An expensive strategy among some of the industry’s UPS manufacturers regarding UPS maintenance could limit your servicing options. A closer look into the UPS systems currently available on the market today can help to protect your business from a costly mistake.
We know that in order to protect your investment in mission critical power backup equipment, routine maintenance is paramount. As an independent service provider, we have a chance to interact with multiple UPS system manufacturers and over time, we start to see trends in UPS system architect and design.
In the past, most UPS manufacturers exhibited an open architecture that not only allowed their own organization to service the product, but also third party service organizations. However, things have since changed.
“Closed Architecture” Structure Limits Choice, Increases Price
Today, there are currently over 50 various manufacturers of UPS systems. Of those, some of the newer products are developed by the top three manufacturers, each of which do not support the open architecture concept.
How is this potentially detrimental to you? When a manufacturer retains the proprietary software, it can greatly increase maintenance cost and limit response time in the event of a catastrophe. Typically this information is not provided to third party service organizations or to you, the owner.
One example is something as simple as a nuisance battery reminder that some manufacturers will design and require software to reset, making a simple battery replacement more expensive than necessary and limiting your options for service providers.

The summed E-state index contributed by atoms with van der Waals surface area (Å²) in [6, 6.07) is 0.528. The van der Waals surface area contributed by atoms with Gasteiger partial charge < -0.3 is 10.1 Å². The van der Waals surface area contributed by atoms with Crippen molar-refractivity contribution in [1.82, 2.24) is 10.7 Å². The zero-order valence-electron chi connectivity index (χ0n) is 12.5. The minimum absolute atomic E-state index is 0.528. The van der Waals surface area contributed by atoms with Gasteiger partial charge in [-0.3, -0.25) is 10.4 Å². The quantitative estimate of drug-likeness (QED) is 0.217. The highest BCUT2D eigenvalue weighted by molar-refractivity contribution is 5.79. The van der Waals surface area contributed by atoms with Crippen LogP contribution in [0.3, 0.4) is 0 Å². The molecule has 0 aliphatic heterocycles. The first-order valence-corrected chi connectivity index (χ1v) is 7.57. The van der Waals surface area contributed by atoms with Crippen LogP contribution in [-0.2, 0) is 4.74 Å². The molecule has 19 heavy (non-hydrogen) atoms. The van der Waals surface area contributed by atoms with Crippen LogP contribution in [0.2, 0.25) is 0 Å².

While QPS can help overcome these types of alarms and obstacles, it is important for the end user to be aware of the impact this type of UPS system may have on the overall lifecycle cost of the unit.
Along with minimizing your service options, this strategy will typically increase your costs associated with service and software updates, as limited choice generally results in higher prices.
How to Protect Yourself
Clearly, this is a troubling trend for consumers. Knowledge is power, and we can make a few recommendations that can decrease the risk of proprietary software:
- If possible, purchase a power system that supports an open architecture concept.
- Find a power solutions provider who can work within these limitations.
- Consider purchasing a system from a brand-neutral power solutions provider, not from the manufacturer directly. This ensures the system best fits your power needs, remains within your budget, and optimizes your service options.
Don’t limit yourself to costly UPS software updates and UPS maintenance. Be wary of this costly feature and consider ways to avoid it. If you have any questions, give us a call and we’d be happy to provide an analysis on the UPS systems available in the market today.